Many client disputes arise from a disagreement about the nature and scope of the engagement. Most clients will assume their lawyer is doing more for them than a lawyer intends.
One way to limit disputes about what you were or were not hired to do is to clearly state, in writing, the scope of the engagement. Clarity is the goal.
Explicitly outlining the nature and scope of your services in the engagement letter may help you avoid or limit a claim of breaching a duty that you never intended or agreed to undertake.
When you clearly define the scope of the services to be rendered, you also help focus the discussion between you and your client as to the client’s goals in the representation. It can also help you in determining whether there are any potential conflicts of interest.
The engagement letter should describe what you will be handling very specifically. The more specific, the better. The engagement letter should also state what work you will not be handling (e.g., tax issues or handling an appeal in trial process).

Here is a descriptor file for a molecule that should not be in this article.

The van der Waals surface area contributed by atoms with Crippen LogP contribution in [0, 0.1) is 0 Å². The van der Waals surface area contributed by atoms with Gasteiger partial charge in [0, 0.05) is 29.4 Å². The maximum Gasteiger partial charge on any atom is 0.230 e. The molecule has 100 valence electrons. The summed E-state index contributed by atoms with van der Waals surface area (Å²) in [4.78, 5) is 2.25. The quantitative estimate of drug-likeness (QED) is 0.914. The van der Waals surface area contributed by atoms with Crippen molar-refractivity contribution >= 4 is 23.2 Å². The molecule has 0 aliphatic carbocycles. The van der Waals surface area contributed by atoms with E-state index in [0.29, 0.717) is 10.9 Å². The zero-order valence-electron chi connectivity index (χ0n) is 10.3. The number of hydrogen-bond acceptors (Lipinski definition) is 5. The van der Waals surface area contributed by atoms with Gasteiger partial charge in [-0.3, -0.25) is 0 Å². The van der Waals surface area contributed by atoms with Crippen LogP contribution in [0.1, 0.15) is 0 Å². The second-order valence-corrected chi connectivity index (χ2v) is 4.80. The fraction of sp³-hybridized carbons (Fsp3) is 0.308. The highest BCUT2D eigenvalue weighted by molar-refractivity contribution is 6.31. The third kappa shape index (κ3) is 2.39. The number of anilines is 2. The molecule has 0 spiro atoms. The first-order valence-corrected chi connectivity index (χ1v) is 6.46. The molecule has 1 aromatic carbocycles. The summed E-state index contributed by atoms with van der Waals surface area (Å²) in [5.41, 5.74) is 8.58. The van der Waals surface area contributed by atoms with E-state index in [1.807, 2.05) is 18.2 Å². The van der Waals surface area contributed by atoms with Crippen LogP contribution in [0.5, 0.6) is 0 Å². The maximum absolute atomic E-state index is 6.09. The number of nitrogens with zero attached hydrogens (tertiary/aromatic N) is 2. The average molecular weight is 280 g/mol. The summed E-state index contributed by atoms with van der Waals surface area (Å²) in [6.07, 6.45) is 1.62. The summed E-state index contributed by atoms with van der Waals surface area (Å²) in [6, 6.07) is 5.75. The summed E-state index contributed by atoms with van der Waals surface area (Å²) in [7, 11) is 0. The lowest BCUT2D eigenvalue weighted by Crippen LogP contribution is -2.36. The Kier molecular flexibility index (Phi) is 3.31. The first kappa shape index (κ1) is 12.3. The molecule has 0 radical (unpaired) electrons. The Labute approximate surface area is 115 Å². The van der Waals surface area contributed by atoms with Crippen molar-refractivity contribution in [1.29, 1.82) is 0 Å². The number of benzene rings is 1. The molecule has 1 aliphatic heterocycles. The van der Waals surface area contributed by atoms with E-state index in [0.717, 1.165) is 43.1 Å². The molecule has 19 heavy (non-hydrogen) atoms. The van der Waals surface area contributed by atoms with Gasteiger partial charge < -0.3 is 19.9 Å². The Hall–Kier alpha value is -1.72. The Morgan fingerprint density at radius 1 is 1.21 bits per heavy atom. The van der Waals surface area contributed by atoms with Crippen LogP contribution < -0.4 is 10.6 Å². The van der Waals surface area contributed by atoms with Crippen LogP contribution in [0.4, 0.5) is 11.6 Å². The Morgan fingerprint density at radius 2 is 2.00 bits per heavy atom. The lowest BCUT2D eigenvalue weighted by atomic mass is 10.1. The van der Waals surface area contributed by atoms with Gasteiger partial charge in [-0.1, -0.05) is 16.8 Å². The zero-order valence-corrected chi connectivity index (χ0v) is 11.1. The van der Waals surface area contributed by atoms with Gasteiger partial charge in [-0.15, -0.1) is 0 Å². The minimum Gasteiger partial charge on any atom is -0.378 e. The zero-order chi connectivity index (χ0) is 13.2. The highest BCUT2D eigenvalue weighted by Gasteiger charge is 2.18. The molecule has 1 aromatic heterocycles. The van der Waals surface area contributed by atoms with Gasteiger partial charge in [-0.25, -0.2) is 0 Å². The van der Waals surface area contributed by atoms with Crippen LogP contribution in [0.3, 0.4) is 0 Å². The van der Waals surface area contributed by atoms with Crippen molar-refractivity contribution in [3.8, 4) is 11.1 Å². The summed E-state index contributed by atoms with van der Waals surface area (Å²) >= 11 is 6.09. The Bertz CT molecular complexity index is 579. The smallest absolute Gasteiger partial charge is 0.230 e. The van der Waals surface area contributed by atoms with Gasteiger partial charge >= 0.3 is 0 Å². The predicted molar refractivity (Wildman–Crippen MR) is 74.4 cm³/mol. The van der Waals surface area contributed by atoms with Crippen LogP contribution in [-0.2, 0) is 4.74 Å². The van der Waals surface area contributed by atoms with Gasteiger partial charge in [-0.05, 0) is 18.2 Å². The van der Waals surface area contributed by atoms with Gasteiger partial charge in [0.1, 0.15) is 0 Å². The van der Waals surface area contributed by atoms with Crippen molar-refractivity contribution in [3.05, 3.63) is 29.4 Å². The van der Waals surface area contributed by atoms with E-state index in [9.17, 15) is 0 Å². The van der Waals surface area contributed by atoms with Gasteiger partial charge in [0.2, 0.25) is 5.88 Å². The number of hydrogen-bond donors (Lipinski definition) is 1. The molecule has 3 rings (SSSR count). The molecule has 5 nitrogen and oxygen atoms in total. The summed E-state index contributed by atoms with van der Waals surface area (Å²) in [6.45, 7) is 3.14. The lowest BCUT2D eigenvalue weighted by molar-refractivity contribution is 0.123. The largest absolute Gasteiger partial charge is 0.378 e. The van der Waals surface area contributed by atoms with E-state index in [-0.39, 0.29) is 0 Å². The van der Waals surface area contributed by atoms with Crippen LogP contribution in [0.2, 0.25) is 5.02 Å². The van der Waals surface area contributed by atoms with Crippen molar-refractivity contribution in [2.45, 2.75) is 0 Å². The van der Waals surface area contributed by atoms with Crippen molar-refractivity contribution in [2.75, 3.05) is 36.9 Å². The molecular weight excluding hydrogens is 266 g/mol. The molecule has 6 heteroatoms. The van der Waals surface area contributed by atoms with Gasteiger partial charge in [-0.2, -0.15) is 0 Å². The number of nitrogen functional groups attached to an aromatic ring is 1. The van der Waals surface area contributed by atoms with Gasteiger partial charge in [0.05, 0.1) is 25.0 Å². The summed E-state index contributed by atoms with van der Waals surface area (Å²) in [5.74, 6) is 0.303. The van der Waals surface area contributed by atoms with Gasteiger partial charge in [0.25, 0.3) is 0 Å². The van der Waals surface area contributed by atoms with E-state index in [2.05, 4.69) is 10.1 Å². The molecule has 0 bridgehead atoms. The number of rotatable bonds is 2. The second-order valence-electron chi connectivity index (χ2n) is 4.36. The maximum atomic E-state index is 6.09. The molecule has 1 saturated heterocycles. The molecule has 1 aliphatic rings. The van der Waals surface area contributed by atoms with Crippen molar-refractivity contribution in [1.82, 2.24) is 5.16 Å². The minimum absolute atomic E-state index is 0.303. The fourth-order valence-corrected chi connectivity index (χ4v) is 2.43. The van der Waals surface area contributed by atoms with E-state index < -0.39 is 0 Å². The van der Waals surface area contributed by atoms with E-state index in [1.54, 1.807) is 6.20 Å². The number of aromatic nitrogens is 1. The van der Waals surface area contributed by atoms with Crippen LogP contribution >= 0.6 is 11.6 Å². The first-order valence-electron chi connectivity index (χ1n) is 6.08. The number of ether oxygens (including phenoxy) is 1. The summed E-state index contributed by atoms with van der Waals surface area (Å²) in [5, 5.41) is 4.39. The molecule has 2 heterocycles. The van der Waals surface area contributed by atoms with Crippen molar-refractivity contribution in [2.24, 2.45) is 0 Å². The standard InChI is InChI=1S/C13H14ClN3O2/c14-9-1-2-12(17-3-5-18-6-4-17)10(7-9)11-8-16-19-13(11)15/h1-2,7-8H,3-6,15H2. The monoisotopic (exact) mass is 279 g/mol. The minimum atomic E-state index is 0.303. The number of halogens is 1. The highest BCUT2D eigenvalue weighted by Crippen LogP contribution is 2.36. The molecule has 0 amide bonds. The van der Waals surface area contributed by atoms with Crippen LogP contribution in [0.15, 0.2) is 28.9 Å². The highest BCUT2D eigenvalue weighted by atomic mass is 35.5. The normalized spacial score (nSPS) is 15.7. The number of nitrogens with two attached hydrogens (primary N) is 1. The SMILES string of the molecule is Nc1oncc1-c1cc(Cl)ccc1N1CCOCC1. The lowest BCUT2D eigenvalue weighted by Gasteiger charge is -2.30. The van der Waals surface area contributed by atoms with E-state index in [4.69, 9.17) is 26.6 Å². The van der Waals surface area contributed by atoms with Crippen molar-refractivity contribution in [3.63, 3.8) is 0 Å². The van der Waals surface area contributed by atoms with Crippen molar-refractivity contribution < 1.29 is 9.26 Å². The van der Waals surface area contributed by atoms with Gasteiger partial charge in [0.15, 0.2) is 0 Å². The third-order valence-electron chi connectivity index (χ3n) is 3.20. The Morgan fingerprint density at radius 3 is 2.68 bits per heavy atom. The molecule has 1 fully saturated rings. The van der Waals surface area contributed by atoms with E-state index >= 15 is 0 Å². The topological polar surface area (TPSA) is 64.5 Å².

Describing the scope of engagement in writing should provide you protection should some issue arise in the future, where the client contends you should have advised him or taken certain action, but you did not intend to cover that area.
You should avoid broad statements like “will provide general business advice” or “general legal advice.” Vagueness regarding the scope of your services will likely be construed against you. (e.g., New York, Florida, Georgia).